Miss Barton says that at this peculiar remark, she turned instinctively to look at the glass, and when she again looked at the fire-place, the spectre — if spectre she fancied it — had disappeared.
But as she gazed round the room she plainly heard the rustling of silken or satin robes, as if the old lady were leaving the apartment or had already quitted it. A gentle sound as of footsteps seemed also audible; but the door remained closed, and nothing was visible. Then the possibility of some strange apparition came rushing into Miss Barton’s mind. She uttered a loud scream, and rushed to the door, which she found locked. She felt very faint, and sank down incapable of giving any further alarm.
Nothing more occurred to frighten or to disturb her. The rest of the night passed quietly, but the appearance of the lady and her ominous words prevented sleep for some time after her disappearance. At length repose came, and when Miss Barton awoke next morning she distinctly remembered the events of the night, and made up her mind to communicate them to her host and hostess on the first opportunity.
They listened to her story with the closest attention, but neither smiled nor ridiculed, her. On the contrary, they seemed impressed by the narrative, and when the young lady had finished the relation of her curious experience, her host, glancing at his wife, gravely assured her that this was by no means the first time that the apparition had visited the Hall.
“Some of our guests,” he continued “have actually quitted the house in consequence of the old lady’s visits. Even our servants, who, fortunately, are not often disturbed, have sometimes left us for the same reason. You are not afraid?”
“No,” replied Miss Barton, after a pause. “The figure cannot harm me, can it?”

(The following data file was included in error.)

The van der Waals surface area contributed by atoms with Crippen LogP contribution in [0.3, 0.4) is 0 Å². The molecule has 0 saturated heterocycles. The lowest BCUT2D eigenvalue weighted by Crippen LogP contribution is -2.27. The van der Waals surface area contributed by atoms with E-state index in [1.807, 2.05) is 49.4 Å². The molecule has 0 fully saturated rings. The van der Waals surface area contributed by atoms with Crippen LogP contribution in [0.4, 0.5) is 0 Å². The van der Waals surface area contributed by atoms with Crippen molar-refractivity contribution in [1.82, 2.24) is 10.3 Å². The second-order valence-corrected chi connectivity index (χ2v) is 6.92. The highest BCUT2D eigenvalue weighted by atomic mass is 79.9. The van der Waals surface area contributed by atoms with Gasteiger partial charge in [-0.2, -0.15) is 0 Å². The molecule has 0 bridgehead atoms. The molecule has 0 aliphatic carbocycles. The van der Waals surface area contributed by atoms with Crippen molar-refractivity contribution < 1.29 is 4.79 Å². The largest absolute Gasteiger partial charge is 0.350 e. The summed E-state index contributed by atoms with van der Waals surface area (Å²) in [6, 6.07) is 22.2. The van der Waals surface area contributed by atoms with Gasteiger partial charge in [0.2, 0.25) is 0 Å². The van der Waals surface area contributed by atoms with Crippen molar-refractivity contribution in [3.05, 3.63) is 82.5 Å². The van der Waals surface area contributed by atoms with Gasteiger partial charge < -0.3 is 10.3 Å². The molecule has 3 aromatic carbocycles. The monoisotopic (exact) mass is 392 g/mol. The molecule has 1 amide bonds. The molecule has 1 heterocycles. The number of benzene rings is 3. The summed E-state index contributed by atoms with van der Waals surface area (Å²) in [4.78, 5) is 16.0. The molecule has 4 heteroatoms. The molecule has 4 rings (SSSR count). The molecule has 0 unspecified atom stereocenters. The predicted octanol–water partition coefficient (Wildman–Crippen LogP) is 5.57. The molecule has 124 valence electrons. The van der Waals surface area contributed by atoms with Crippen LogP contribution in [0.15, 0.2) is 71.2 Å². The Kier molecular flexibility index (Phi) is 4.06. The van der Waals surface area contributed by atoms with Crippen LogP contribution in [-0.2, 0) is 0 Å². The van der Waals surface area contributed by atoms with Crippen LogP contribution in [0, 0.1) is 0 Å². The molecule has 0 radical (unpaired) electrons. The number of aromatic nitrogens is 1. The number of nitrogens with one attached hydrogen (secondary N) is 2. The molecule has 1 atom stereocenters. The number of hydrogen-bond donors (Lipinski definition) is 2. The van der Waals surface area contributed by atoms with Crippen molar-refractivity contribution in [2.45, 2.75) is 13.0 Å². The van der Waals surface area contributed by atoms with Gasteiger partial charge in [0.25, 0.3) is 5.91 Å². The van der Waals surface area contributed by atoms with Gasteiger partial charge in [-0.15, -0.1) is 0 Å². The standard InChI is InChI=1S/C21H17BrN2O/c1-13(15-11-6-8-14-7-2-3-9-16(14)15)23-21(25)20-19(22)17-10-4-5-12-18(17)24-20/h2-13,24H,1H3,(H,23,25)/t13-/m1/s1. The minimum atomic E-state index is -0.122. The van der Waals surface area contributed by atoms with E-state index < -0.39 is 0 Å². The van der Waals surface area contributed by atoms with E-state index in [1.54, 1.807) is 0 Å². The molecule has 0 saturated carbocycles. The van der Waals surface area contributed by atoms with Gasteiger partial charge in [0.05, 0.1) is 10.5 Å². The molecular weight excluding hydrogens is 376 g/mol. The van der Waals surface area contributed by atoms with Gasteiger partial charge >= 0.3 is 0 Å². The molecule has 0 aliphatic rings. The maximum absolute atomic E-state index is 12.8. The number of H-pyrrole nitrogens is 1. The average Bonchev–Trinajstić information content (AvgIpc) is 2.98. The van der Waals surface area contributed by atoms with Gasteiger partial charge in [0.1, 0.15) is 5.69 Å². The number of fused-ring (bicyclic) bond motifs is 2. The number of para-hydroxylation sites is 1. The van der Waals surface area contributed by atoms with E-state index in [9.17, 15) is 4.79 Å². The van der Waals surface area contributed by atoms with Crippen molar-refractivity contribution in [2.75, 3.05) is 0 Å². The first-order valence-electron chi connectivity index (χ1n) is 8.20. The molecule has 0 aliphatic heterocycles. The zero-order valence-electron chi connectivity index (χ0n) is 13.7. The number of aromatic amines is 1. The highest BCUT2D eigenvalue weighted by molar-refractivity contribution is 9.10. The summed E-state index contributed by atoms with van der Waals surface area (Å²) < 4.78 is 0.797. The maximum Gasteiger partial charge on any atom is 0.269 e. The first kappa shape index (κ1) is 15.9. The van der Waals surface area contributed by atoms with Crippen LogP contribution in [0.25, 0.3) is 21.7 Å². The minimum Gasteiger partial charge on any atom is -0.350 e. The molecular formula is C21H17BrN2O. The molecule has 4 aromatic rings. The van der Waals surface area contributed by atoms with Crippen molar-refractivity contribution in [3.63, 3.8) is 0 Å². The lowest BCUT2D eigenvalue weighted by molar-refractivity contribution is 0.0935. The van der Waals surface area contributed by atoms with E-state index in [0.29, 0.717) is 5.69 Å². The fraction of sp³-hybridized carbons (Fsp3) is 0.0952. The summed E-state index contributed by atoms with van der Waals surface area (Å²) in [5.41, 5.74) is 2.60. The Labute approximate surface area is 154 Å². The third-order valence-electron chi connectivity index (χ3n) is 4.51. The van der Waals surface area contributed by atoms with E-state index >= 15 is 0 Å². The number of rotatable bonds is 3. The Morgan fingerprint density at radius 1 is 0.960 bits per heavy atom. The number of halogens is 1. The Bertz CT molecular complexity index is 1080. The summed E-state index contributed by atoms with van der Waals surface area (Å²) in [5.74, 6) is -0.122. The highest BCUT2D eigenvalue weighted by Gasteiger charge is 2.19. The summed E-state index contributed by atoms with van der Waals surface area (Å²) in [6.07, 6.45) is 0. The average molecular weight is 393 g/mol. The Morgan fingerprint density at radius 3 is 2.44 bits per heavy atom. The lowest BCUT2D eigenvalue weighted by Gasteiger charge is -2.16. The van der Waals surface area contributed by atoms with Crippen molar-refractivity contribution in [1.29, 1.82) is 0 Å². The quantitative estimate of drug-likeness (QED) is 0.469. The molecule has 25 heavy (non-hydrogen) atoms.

“Oh, dear not ” said her hostess, reassuringly, “we take no notice of the old lady; we are quite accustomed to her, and even are interested in her movements. Those who have lived here any length of time never see her now.”
“Then she only appears to warn newcomers?” asked Miss Barton.
“Precisely. And then only occasionally. I venture to say that you will not see her again.”
“Yes,” continued her host. “When we first came into this part of the country, we understood that the house was haunted. Everyone knows that it’s no secret. I wonder that you did not hear it. We never think about it. We call her ‘Silky’ because of the rustling noise she makes when she moves.”
“Very well,” replied Miss Barton. “If this be so, I need not be alarmed. But if I changed my room?”
“If you please; but I am fully convinced that you will not see Madam ‘Silky’ again during your stay.”
“But what is the secret of her coming? There is surely some legend attached to the house: some tradition which will in some measure account for the ghost — if it be one.”
“You were not asleep, were you?” asked her hostess.
“No, certainly not. I am as positive as I can be that I did see the old lady. She said much that I cannot remember, but she certainly complained of the style in which your friends were living, and implied that disaster would fall upon them before long. ‘Whited sepulchres’ she called them.”
“Ah, indeed,” remarked the gentleman.
“But please tell me the secret,” said Miss Barton, seeing her host had become very thoughtful. “What is the tale?”
“I cannot tell it all,” he replied. “It is of a nature which you need not fathom. Let it suffice for me to say that there was a story of a young girl whose confidence was betrayed by an elder sister. The result of this conduct was most unfortunate. The younger sister was deceived and betrayed both by her lover and her sister. The result you can imagine! Ruin and disgrace fell upon the young girl, and the old dame who had persecuted her, now under the name of ‘Silky’, is doomed to wander around the old house to warn others.”
During the course of the day the girl was moved into another apartment, in which she had the companionship of one of the daughters of the house. Here there was no disturbance, but the resident of the Hall declared that she had no fear.